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Analysis of Caputo fractionalorder model for COVID19 with lockdown
Advances in Difference Equations volume 2020, Article number: 394 (2020)
Abstract
One of the control measures available that are believed to be the most reliable methods of curbing the spread of coronavirus at the moment if they were to be successfully applied is lockdown. In this paper a mathematical model of fractional order is constructed to study the significance of the lockdown in mitigating the virus spread. The model consists of a system of five nonlinear fractionalorder differential equations in the Caputo sense. In addition, existence and uniqueness of solutions for the fractionalorder coronavirus model under lockdown are examined via the wellknown Schauder and Banach fixed theorems technique, and stability analysis in the context of Ulam–Hyers and generalized Ulam–Hyers criteria is discussed. The wellknown and effective numerical scheme called fractional Euler method has been employed to analyze the approximate solution and dynamical behavior of the model under consideration. It is worth noting that, unlike many studies recently conducted, dimensional consistency has been taken into account during the fractionalization process of the classical model.
Introduction
Coronavirus (COVID19) pandemic cut across more than 190 countries in the first 20 weeks after its emergence. It started from Wuhan in China, and by midMarch 2020 more than 334,000 people were affected with about 14,500 death cases. The number of positive cases is about 1,210,956 and the number of fatality cases reaches 67,594 by the beginning of April 2020 [1]. It is clear that different people exhibit different behavior regarding the epidemic within the same country and from one country to the other. Mathematical models help in predicting the course of the pandemic and also help in determining why the infection is not uniform [2, 3]. Health systems also use such results as tools in deciding the type of control measures to be adopted. They also help them in deciding the time and places that need applications of the controls. Therefore, it is of paramount importance to understand the transmission dynamics of the disease and to predict whether the control measures available will help in curtailing the spread of the disease [4, 5].
The first case of COVID19 in Nigeria was recorded on February 27, 2020, in Lagos [6]. Federal Ministry of Health in Nigeria started the course of action by screening travelers and shutting down schools from the mid of March 2020. However, compared to the course of the epidemic in western countries, either the number of asymptomatic cases in Nigeria was higher or the epidemic in Nigeria progressed through a slow phase. In the absence of an effective vaccine for COVID19 prevention, the only remaining options are prevention of further influx of migrant cases at airports and seaports and contact tracing. China learned from its experience that only complete shut down prevented further spread, and Italy learned from its experience that negligence of communities towards simple public health strategies leads to uncontrolled morbidity and mortality. This prompted the action of the government of Nigeria in imposing 14day lockdown in some of its states starting on March 30, 2020 [6].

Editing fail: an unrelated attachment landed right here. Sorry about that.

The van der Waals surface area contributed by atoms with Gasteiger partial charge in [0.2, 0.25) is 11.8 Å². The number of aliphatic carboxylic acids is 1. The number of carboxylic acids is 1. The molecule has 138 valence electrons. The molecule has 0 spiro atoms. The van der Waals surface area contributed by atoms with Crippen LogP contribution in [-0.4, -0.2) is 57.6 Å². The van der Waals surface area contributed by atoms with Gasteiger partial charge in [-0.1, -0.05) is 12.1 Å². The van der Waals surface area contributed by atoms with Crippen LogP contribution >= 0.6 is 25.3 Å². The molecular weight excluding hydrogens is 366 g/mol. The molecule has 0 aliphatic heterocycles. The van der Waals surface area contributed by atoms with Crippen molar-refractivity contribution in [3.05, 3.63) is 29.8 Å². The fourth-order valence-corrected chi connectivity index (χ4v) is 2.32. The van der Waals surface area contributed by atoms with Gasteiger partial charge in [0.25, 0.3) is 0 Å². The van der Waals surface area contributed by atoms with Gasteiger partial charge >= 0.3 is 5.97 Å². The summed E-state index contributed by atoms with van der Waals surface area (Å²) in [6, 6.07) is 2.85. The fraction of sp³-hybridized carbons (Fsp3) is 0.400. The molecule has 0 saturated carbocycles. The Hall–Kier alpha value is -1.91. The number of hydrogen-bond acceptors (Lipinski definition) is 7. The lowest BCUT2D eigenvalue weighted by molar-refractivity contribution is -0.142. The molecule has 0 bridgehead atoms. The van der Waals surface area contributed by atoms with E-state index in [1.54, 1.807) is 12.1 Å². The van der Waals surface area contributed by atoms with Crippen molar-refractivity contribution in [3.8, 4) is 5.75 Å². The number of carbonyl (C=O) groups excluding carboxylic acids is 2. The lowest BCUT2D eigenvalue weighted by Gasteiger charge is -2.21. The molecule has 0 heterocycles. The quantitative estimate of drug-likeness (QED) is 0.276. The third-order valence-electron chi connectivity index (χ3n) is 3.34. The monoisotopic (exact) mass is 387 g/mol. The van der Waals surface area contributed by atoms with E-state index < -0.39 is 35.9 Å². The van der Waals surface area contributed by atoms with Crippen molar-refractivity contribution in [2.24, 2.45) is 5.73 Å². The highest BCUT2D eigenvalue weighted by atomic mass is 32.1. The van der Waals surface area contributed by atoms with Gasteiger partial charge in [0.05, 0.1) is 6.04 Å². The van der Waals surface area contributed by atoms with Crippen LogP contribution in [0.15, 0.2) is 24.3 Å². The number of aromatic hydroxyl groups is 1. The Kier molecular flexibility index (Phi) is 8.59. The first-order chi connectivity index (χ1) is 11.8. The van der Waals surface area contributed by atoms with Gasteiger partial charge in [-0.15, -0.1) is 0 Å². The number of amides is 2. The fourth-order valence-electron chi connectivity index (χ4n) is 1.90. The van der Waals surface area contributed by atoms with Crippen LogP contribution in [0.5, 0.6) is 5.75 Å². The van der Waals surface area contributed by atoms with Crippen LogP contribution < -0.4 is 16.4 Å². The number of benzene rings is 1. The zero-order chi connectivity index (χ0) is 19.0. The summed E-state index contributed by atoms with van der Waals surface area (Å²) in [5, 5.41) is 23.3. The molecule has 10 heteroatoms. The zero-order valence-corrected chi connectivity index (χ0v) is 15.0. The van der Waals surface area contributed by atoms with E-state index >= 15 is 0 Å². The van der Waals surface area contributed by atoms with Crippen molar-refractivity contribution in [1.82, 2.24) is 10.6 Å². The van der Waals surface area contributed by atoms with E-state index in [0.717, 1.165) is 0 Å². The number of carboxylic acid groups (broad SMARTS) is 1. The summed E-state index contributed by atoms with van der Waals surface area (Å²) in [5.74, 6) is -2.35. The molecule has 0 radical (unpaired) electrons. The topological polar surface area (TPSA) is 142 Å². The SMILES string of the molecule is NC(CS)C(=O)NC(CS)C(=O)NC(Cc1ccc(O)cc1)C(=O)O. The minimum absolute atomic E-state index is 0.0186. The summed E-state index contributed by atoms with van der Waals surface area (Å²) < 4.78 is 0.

Many studies suggest that from the beginning of coronavirus infection to hospitalization takes the maximum of 10 days, and the incubation period is 2 to 14 days maximum [7, 8]. Also the time between the start of symptomatic manifestations and death is approximately 2–8 weeks [9]. Another study reports that the duration of viral shedding is 8–37 days [10]. A lot of factors help in providing the effectiveness of the intervention strategies, and as recommended by a recent report, it is vital to estimate the optimal periods to implement each intervention [11]. A lot of countries have implemented the strategy of selfquarantine to prevent spread of the virus. Hence, it is of paramount importance to mathematically study the significance of the lockdown in mitigating the spread of COVID19 with respect to each country, since the contact patterns between individuals are highly nonhomogeneous across each population.